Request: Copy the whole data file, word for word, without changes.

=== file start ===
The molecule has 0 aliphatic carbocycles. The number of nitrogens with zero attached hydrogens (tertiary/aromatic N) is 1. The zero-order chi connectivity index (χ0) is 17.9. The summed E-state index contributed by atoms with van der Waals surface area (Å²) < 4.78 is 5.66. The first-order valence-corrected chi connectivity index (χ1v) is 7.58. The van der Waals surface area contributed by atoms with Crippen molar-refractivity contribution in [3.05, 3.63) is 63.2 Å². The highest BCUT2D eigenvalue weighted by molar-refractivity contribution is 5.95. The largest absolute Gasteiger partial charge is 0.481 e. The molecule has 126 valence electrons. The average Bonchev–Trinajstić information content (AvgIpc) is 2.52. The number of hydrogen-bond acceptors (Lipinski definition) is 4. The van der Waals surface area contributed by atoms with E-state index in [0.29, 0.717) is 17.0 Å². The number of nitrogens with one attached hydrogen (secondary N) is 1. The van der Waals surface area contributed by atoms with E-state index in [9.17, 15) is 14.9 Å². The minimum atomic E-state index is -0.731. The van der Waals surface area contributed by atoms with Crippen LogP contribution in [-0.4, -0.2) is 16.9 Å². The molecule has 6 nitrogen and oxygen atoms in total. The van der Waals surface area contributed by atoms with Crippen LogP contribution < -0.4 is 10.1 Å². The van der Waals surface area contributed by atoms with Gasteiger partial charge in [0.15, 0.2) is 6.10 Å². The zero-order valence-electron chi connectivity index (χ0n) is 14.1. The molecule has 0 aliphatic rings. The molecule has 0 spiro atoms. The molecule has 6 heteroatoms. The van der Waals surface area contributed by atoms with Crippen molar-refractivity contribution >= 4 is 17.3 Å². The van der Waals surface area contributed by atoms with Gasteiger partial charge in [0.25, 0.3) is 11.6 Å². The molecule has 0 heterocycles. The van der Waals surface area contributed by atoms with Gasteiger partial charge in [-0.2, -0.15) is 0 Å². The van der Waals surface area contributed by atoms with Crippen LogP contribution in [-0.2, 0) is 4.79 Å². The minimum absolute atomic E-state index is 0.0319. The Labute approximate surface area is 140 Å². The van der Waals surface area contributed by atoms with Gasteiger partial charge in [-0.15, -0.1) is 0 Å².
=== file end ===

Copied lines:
The molecule has 0 aliphatic carbocycles. The number of nitrogens with zero attached hydrogens (tertiary/aromatic N) is 1. The zero-order chi connectivity index (χ0) is 17.9. The summed E-state index contributed by atoms with van der Waals surface area (Å²) < 4.78 is 5.66. The first-order valence-corrected chi connectivity index (χ1v) is 7.58. The van der Waals surface area contributed by atoms with Crippen molar-refractivity contribution in [3.05, 3.63) is 63.2 Å². The highest BCUT2D eigenvalue weighted by molar-refractivity contribution is 5.95. The largest absolute Gasteiger partial charge is 0.481 e. The molecule has 126 valence electrons. The average Bonchev–Trinajstić information content (AvgIpc) is 2.52. The number of hydrogen-bond acceptors (Lipinski definition) is 4. The van der Waals surface area contributed by atoms with E-state index in [0.29, 0.717) is 17.0 Å². The number of nitrogens with one attached hydrogen (secondary N) is 1. The van der Waals surface area contributed by atoms with E-state index in [9.17, 15) is 14.9 Å². The minimum atomic E-state index is -0.731. The van der Waals surface area contributed by atoms with Crippen LogP contribution in [-0.4, -0.2) is 16.9 Å². The molecule has 6 nitrogen and oxygen atoms in total. The van der Waals surface area contributed by atoms with Crippen LogP contribution < -0.4 is 10.1 Å². The van der Waals surface area contributed by atoms with Gasteiger partial charge in [0.15, 0.2) is 6.10 Å². The zero-order valence-electron chi connectivity index (χ0n) is 14.1. The molecule has 0 aliphatic rings. The molecule has 0 spiro atoms. The molecule has 6 heteroatoms. The van der Waals surface area contributed by atoms with Crippen molar-refractivity contribution >= 4 is 17.3 Å². The van der Waals surface area contributed by atoms with Gasteiger partial charge in [0.25, 0.3) is 11.6 Å². The molecule has 0 heterocycles. The van der Waals surface area contributed by atoms with Gasteiger partial charge in [-0.2, -0.15) is 0 Å². The van der Waals surface area contributed by atoms with Crippen LogP contribution in [-0.2, 0) is 4.79 Å². The minimum absolute atomic E-state index is 0.0319. The Labute approximate surface area is 140 Å². The van der Waals surface area contributed by atoms with Gasteiger partial charge in [-0.15, -0.1) is 0 Å².